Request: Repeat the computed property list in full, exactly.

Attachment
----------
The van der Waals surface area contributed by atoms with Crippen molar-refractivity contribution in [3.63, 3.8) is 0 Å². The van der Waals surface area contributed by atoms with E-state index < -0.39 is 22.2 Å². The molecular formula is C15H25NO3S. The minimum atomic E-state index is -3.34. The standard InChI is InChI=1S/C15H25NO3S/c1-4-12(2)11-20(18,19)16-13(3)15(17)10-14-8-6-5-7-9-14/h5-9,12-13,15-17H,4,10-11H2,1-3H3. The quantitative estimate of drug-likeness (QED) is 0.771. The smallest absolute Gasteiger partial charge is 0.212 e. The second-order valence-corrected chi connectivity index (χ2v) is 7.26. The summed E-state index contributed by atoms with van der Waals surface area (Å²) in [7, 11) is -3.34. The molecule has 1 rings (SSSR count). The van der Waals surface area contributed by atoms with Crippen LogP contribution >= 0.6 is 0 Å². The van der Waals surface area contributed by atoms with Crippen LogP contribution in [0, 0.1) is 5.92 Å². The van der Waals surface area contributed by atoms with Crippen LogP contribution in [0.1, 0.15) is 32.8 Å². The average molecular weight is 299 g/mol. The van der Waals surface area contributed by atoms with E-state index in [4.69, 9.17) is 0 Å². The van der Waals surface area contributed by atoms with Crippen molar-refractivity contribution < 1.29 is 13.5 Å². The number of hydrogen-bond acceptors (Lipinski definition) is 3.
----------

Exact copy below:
The van der Waals surface area contributed by atoms with Crippen molar-refractivity contribution in [3.63, 3.8) is 0 Å². The van der Waals surface area contributed by atoms with E-state index < -0.39 is 22.2 Å². The molecular formula is C15H25NO3S. The minimum atomic E-state index is -3.34. The standard InChI is InChI=1S/C15H25NO3S/c1-4-12(2)11-20(18,19)16-13(3)15(17)10-14-8-6-5-7-9-14/h5-9,12-13,15-17H,4,10-11H2,1-3H3. The quantitative estimate of drug-likeness (QED) is 0.771. The smallest absolute Gasteiger partial charge is 0.212 e. The second-order valence-corrected chi connectivity index (χ2v) is 7.26. The summed E-state index contributed by atoms with van der Waals surface area (Å²) in [7, 11) is -3.34. The molecule has 1 rings (SSSR count). The van der Waals surface area contributed by atoms with Crippen LogP contribution >= 0.6 is 0 Å². The van der Waals surface area contributed by atoms with Crippen LogP contribution in [0, 0.1) is 5.92 Å². The van der Waals surface area contributed by atoms with Crippen LogP contribution in [0.1, 0.15) is 32.8 Å². The average molecular weight is 299 g/mol. The van der Waals surface area contributed by atoms with E-state index in [4.69, 9.17) is 0 Å². The van der Waals surface area contributed by atoms with Crippen molar-refractivity contribution < 1.29 is 13.5 Å². The number of hydrogen-bond acceptors (Lipinski definition) is 3.